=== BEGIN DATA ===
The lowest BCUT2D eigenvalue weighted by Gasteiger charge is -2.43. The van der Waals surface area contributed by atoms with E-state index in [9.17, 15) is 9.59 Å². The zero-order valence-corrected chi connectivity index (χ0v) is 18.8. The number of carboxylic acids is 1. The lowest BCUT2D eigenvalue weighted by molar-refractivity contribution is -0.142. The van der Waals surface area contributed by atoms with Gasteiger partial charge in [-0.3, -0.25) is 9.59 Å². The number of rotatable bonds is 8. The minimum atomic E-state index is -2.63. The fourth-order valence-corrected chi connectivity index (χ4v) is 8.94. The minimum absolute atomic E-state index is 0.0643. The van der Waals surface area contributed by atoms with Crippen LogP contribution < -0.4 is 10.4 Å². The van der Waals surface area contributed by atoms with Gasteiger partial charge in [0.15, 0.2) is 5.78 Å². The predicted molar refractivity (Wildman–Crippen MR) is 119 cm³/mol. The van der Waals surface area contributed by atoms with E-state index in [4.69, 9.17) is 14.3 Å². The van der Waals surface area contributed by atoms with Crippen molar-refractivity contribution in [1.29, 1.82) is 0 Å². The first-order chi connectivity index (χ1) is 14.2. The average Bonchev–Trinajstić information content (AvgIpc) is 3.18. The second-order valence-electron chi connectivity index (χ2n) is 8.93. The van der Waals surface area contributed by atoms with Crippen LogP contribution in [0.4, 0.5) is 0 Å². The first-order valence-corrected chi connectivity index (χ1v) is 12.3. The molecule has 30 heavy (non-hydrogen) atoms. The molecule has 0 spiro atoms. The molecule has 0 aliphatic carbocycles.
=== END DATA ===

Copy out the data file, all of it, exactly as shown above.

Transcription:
The lowest BCUT2D eigenvalue weighted by Gasteiger charge is -2.43. The van der Waals surface area contributed by atoms with E-state index in [9.17, 15) is 9.59 Å². The zero-order valence-corrected chi connectivity index (χ0v) is 18.8. The number of carboxylic acids is 1. The lowest BCUT2D eigenvalue weighted by molar-refractivity contribution is -0.142. The van der Waals surface area contributed by atoms with Gasteiger partial charge in [-0.3, -0.25) is 9.59 Å². The number of rotatable bonds is 8. The minimum atomic E-state index is -2.63. The fourth-order valence-corrected chi connectivity index (χ4v) is 8.94. The minimum absolute atomic E-state index is 0.0643. The van der Waals surface area contributed by atoms with Crippen LogP contribution < -0.4 is 10.4 Å². The van der Waals surface area contributed by atoms with Gasteiger partial charge in [0.15, 0.2) is 5.78 Å². The predicted molar refractivity (Wildman–Crippen MR) is 119 cm³/mol. The van der Waals surface area contributed by atoms with E-state index in [4.69, 9.17) is 14.3 Å². The van der Waals surface area contributed by atoms with Crippen molar-refractivity contribution in [1.29, 1.82) is 0 Å². The first-order chi connectivity index (χ1) is 14.2. The average Bonchev–Trinajstić information content (AvgIpc) is 3.18. The second-order valence-electron chi connectivity index (χ2n) is 8.93. The van der Waals surface area contributed by atoms with Crippen LogP contribution in [0.4, 0.5) is 0 Å². The first-order valence-corrected chi connectivity index (χ1v) is 12.3. The molecule has 30 heavy (non-hydrogen) atoms. The molecule has 0 spiro atoms. The molecule has 0 aliphatic carbocycles.